Purchasing your first home also means it's time to secure your first home insurance policy. If you are familiar with renter's insurance, then you know that homeowner's insurance will protect the contents of your property. Unlike renter's insurance, it will also cover damage to the actual property and cover any liability if someone gets hurt on your property. The following guide will further help you understand your first homeowner's policy.
Insurance payments are usually paid to the mortgage holder
Unlike other types of insurance, homeowner's insurance isn't usually paid directly if you have a mortgage out on the home. Instead, it is rolled into your mortgage payment by your lender. This way your lender can ensure that the policy is always up to date and that their investment is protected. The yearly premium will be divided up by your mortgage payment and you will pay a portion of it each month. This portion sits in an escrow account with your mortgage company until it is time for them to withdraw it an pay the policy.
There are several levels of coverage to choose from
Homeowner's policies don't necessarily cover everything, so it's vital that you know your level of coverage. Standard policies may cover fire and flooding from items like broken pipes, but they may not protect against earthquake or natural flood damage. In this case, you may need to get a higher level of coverage or get additional coverage. For example, if you buy a home in a wildfire prone area, you may need to add wildfire coverage to your policy. Read through all the fine print and make sure that the coverage you are purchasing matches the common perils of your area.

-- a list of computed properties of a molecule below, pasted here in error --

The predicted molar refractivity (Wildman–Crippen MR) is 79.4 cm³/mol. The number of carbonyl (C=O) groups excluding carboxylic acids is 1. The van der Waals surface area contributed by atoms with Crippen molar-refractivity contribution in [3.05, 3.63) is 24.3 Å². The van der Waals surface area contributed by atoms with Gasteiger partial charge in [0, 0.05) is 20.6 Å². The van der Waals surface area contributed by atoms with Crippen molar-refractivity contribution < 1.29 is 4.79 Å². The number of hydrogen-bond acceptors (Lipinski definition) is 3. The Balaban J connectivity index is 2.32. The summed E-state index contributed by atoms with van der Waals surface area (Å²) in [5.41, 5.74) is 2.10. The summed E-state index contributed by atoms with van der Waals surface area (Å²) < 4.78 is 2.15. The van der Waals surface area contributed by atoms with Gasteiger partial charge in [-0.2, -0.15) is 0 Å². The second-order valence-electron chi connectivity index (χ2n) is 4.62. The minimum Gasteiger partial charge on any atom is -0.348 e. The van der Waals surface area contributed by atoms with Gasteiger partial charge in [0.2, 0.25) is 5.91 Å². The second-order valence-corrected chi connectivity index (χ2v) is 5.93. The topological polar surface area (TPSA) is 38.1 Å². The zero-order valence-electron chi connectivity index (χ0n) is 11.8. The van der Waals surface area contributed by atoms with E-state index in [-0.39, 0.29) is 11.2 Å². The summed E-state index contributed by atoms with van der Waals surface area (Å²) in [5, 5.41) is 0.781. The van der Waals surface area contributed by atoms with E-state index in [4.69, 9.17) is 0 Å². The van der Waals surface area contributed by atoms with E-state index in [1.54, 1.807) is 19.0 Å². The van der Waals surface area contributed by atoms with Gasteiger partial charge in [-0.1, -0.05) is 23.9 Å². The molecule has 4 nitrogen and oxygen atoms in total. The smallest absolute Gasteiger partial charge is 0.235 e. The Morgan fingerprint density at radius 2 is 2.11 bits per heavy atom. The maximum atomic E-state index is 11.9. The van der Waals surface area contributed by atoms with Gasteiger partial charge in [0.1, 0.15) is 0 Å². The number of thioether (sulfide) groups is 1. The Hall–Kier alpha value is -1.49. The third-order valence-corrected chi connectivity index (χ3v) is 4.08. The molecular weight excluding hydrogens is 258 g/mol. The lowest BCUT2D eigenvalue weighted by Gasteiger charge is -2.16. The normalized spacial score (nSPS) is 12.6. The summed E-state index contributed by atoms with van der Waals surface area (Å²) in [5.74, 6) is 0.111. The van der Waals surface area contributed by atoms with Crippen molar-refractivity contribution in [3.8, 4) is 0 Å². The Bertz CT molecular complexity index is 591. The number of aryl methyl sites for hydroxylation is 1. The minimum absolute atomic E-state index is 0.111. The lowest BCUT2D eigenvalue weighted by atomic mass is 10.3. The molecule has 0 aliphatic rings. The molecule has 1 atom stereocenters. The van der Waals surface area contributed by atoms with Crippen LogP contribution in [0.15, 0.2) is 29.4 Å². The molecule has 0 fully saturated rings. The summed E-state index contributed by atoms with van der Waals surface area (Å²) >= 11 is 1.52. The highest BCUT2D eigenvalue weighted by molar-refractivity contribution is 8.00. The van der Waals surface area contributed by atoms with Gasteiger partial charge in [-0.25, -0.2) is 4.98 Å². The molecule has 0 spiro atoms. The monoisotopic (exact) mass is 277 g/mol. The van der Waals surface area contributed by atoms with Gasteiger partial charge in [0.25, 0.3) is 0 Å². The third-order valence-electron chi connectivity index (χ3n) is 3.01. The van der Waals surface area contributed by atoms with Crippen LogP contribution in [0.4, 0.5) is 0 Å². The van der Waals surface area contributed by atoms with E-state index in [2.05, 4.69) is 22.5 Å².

The value of your home may not equal the replacement cost
The value of your home, for the insurance company, may far fall less than what it would actually cost to rebuild in the event your home was a total loss due to fire or another disaster. This is because there is the additional cost of razing the old home, along with rebuilding it from scratch. Fortunately, you can insure replacement cost instead of the home value. This can be a lifesaver for the new homeowner, since you may not have enough saved up since your purchase to cover the extra if disaster did strike.
Verify that you have sufficient contents coverage
One thing commonly overlooked when you get your first policy is the amount of the contents coverage. Most standard policies also come with a standardized amount. This amount may be plenty if you own average items—clothing, housewares, a few major electronics. On the other hand, if you have pricey items or collectibles, such as a home recording studio or a collection of fine jewelry, then the contents coverage may not be sufficient and you may want to consider purchasing additional coverage.
For more information, contact agencies like Callis & Associates.Share